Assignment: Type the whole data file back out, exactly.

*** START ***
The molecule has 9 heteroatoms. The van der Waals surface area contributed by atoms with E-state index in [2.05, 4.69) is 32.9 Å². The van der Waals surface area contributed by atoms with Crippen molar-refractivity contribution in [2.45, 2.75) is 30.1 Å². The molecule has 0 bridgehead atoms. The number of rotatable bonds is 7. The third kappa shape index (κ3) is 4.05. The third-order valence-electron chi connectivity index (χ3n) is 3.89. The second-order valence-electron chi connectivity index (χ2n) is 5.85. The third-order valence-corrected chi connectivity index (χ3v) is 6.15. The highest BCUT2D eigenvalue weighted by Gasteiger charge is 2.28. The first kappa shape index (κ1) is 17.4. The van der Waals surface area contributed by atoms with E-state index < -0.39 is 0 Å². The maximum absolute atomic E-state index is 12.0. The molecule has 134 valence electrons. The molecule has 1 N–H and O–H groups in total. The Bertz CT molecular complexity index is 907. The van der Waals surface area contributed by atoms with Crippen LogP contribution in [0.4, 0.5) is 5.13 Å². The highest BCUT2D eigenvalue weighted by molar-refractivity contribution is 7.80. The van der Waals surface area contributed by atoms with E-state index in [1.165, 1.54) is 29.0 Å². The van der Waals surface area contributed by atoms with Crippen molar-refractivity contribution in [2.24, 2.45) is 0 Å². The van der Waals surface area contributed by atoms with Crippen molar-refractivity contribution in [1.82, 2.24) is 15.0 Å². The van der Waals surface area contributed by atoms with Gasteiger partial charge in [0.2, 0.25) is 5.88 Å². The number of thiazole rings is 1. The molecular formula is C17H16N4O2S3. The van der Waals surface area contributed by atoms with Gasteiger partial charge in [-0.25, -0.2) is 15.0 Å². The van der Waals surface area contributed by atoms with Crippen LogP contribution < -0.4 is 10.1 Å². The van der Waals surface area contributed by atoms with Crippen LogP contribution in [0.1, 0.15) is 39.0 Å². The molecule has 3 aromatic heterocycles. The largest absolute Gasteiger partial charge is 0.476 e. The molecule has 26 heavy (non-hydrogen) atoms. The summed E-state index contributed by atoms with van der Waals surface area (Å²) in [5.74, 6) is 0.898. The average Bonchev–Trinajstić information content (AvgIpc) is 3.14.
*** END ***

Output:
The molecule has 9 heteroatoms. The van der Waals surface area contributed by atoms with E-state index in [2.05, 4.69) is 32.9 Å². The van der Waals surface area contributed by atoms with Crippen molar-refractivity contribution in [2.45, 2.75) is 30.1 Å². The molecule has 0 bridgehead atoms. The number of rotatable bonds is 7. The third kappa shape index (κ3) is 4.05. The third-order valence-electron chi connectivity index (χ3n) is 3.89. The second-order valence-electron chi connectivity index (χ2n) is 5.85. The third-order valence-corrected chi connectivity index (χ3v) is 6.15. The highest BCUT2D eigenvalue weighted by Gasteiger charge is 2.28. The first kappa shape index (κ1) is 17.4. The van der Waals surface area contributed by atoms with E-state index < -0.39 is 0 Å². The maximum absolute atomic E-state index is 12.0. The molecule has 134 valence electrons. The molecule has 1 N–H and O–H groups in total. The Bertz CT molecular complexity index is 907. The van der Waals surface area contributed by atoms with Crippen LogP contribution in [0.4, 0.5) is 5.13 Å². The highest BCUT2D eigenvalue weighted by molar-refractivity contribution is 7.80. The van der Waals surface area contributed by atoms with E-state index in [1.165, 1.54) is 29.0 Å². The van der Waals surface area contributed by atoms with Crippen molar-refractivity contribution in [2.24, 2.45) is 0 Å². The van der Waals surface area contributed by atoms with Crippen molar-refractivity contribution in [1.82, 2.24) is 15.0 Å². The van der Waals surface area contributed by atoms with Gasteiger partial charge in [0.2, 0.25) is 5.88 Å². The number of thiazole rings is 1. The molecular formula is C17H16N4O2S3. The van der Waals surface area contributed by atoms with Gasteiger partial charge in [-0.25, -0.2) is 15.0 Å². The van der Waals surface area contributed by atoms with Crippen LogP contribution < -0.4 is 10.1 Å². The van der Waals surface area contributed by atoms with Crippen LogP contribution in [0.1, 0.15) is 39.0 Å². The molecule has 3 aromatic heterocycles. The largest absolute Gasteiger partial charge is 0.476 e. The molecule has 26 heavy (non-hydrogen) atoms. The summed E-state index contributed by atoms with van der Waals surface area (Å²) in [5.74, 6) is 0.898. The average Bonchev–Trinajstić information content (AvgIpc) is 3.14.